I got a quick handshake, an impersonal hello and my marching orders: Call everyone on a list The Greek provided, identify myself as “The Greek’s guy” and gather whatever information that would enhance Sunday’s broadcast.


   With that, Jimmy was gone. Off to Belmont Park for a day at the races. Every day.


   His list included about two dozen people: team PR people, a few agent friends and three specific NFL heavyweights: Falcons owner Rankin Smith, Browns owner Art Modell, and Raiders owner Al Davis. Those calls often produced priceless conversations and valuable pieces of information.


   It never ceased to amaze that I was an important cog on a show that I watched, along with many millions, every weekend.


   After diligently calling and compiling all day, my final duty was to compare notes with a guy named Mike, who filled the same role for Brent and Irv.


   For 2 ½ months, things went seemingly swimmingly. The Greek paid me a compliment to CBS Sports hierarchy. He paid me $100 (two days’ pay!) when I ran an errand to cash his $2,800 Pick Six winning ticket at the downstairs OTB.


   We even had lunch together once or twice.


   Not long after, he handed me my lunch. And my walking papers.


   The Packers were playing the Saints at Milwaukee’s County Stadium. November 17, 1985. The baseball Brewers had completed their season there, and the Pack hadn’t planted grass where the dirt infield sat. On Friday, I told Jimmy that heavy rain was expected two days later.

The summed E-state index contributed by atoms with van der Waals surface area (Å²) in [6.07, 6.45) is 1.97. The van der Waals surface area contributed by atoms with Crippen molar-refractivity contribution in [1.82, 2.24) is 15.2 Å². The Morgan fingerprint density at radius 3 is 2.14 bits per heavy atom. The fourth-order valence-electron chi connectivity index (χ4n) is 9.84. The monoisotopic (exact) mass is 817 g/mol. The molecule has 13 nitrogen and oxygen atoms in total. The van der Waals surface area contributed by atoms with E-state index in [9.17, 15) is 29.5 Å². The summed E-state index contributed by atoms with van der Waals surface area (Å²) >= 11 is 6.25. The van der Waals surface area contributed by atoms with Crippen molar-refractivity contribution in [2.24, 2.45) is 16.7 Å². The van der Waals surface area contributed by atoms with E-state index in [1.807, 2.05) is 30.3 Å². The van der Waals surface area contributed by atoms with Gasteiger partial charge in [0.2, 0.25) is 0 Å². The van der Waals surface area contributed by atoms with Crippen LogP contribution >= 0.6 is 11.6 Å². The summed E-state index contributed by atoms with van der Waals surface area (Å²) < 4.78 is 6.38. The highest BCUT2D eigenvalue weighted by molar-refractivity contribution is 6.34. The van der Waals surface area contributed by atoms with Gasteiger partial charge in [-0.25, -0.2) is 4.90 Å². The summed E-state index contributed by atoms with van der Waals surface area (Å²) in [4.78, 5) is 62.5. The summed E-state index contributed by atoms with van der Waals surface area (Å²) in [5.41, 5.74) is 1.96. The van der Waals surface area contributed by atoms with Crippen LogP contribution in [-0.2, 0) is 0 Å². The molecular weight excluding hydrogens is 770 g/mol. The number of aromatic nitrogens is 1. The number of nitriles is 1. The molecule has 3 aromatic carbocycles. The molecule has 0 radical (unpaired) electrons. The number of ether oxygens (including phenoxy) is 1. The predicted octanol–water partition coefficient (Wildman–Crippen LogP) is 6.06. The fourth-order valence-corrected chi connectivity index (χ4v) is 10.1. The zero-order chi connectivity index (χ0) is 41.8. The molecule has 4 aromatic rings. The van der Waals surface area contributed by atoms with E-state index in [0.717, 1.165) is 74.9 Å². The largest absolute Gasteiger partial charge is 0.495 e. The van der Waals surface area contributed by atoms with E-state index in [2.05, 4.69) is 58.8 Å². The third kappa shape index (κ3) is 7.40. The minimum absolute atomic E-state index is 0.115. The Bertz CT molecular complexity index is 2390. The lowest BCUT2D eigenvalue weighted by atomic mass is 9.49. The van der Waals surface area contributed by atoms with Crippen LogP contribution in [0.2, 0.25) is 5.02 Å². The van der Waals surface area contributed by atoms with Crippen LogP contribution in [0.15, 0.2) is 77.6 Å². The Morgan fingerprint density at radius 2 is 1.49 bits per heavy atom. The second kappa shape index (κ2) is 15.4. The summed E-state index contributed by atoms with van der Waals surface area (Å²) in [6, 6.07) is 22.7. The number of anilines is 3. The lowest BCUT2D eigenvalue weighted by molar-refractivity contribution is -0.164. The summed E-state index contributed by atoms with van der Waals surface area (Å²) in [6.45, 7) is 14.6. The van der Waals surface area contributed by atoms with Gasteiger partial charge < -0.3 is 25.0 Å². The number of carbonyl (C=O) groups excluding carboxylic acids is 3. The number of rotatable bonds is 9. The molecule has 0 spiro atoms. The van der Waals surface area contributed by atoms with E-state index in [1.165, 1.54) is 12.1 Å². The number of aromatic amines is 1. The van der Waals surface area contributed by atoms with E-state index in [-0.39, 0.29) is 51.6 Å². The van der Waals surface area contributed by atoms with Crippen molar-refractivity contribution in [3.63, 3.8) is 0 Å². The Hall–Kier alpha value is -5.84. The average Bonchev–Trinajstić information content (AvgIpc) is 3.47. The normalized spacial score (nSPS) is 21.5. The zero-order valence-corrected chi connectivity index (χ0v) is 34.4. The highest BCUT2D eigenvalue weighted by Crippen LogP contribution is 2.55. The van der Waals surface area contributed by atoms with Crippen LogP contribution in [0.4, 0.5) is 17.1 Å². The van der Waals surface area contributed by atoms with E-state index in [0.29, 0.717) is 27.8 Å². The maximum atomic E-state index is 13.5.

I figured he would use the info to determine which team’s running game or passing game would benefit or struggle, and inform the viewers.




   He assumed swampy conditions would equal slogging, low-scoring football among two subpar teams. He bet $10,000 on the under.


   Sunday came. It was sunny. The field was perfect. The under/over was 41. The final score was Packers 38, Saints 17.


   Uh oh. Over.


   I was in the “dungeon” when word came to head upstairs. As I walked toward the set, I could see Mike and The Greek lumbering toward me. The screams arrived first, as guttural and terrifying as any words ever directed my way. So bad, in fact, that George Allen, the legendary NFL coach and studio guest that day, consoled me afterward.


   I tried to plead my case, that I only worked for The Greek from Monday to Friday. Or that I said they “expected” rain and not that it “WILL rain.” It was no use. The Greek was apoplectic.


   And Mike did me no favors by diffusing the situation by saying “John, you told him it was going to rain.”


   The next morning, I arrived at the hotel, ready to work.


   “Your services are no longer needed.”


    And that was that. The door closed, in my face and on my first real job.


   Today, it’s a great pub story. A lesson in perseverance. One crazy, early chapter in a much longer story, and with a fabulous final twist:


   That Mike guy that I worked with every day in autumn 1985? He made a bit of news this week.


   Some guy named Francesa.